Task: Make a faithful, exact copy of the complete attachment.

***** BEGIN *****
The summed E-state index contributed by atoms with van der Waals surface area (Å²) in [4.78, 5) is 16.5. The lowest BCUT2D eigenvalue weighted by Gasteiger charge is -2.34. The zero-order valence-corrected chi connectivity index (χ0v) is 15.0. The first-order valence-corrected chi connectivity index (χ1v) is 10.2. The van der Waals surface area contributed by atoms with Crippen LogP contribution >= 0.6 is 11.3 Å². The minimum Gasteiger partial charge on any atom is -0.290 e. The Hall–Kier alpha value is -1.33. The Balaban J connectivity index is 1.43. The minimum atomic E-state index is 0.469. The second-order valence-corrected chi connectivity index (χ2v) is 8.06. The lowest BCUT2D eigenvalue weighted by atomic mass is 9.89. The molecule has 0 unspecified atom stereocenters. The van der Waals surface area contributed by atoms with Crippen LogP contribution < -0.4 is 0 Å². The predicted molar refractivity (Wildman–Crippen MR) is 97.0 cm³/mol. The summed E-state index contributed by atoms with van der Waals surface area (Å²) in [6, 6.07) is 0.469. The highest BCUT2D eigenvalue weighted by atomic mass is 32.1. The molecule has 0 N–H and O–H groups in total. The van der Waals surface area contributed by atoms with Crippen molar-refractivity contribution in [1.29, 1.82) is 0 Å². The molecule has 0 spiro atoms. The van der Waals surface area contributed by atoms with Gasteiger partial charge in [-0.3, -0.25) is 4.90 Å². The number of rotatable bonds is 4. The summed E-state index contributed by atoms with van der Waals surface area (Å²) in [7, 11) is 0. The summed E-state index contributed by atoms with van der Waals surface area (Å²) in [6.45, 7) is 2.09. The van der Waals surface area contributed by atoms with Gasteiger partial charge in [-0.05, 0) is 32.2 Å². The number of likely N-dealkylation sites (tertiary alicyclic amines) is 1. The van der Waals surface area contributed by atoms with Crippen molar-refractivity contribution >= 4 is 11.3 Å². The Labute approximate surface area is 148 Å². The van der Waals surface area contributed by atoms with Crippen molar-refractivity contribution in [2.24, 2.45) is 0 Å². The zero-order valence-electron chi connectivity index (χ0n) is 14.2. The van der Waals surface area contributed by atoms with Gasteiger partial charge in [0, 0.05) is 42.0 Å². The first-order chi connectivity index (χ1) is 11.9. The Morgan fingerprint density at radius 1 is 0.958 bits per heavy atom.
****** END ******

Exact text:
The summed E-state index contributed by atoms with van der Waals surface area (Å²) in [4.78, 5) is 16.5. The lowest BCUT2D eigenvalue weighted by Gasteiger charge is -2.34. The zero-order valence-corrected chi connectivity index (χ0v) is 15.0. The first-order valence-corrected chi connectivity index (χ1v) is 10.2. The van der Waals surface area contributed by atoms with Crippen LogP contribution >= 0.6 is 11.3 Å². The minimum Gasteiger partial charge on any atom is -0.290 e. The Hall–Kier alpha value is -1.33. The Balaban J connectivity index is 1.43. The minimum atomic E-state index is 0.469. The second-order valence-corrected chi connectivity index (χ2v) is 8.06. The lowest BCUT2D eigenvalue weighted by atomic mass is 9.89. The molecule has 0 unspecified atom stereocenters. The van der Waals surface area contributed by atoms with Crippen LogP contribution < -0.4 is 0 Å². The predicted molar refractivity (Wildman–Crippen MR) is 97.0 cm³/mol. The summed E-state index contributed by atoms with van der Waals surface area (Å²) in [6, 6.07) is 0.469. The highest BCUT2D eigenvalue weighted by atomic mass is 32.1. The molecule has 0 N–H and O–H groups in total. The van der Waals surface area contributed by atoms with Crippen molar-refractivity contribution in [1.29, 1.82) is 0 Å². The molecule has 0 spiro atoms. The van der Waals surface area contributed by atoms with Gasteiger partial charge in [-0.3, -0.25) is 4.90 Å². The number of rotatable bonds is 4. The summed E-state index contributed by atoms with van der Waals surface area (Å²) in [7, 11) is 0. The summed E-state index contributed by atoms with van der Waals surface area (Å²) in [6.45, 7) is 2.09. The van der Waals surface area contributed by atoms with Gasteiger partial charge in [-0.05, 0) is 32.2 Å². The number of likely N-dealkylation sites (tertiary alicyclic amines) is 1. The van der Waals surface area contributed by atoms with Crippen molar-refractivity contribution >= 4 is 11.3 Å². The Labute approximate surface area is 148 Å². The van der Waals surface area contributed by atoms with Crippen molar-refractivity contribution in [2.24, 2.45) is 0 Å². The zero-order valence-electron chi connectivity index (χ0n) is 14.2. The van der Waals surface area contributed by atoms with Gasteiger partial charge in [0, 0.05) is 42.0 Å². The first-order chi connectivity index (χ1) is 11.9. The Morgan fingerprint density at radius 1 is 0.958 bits per heavy atom.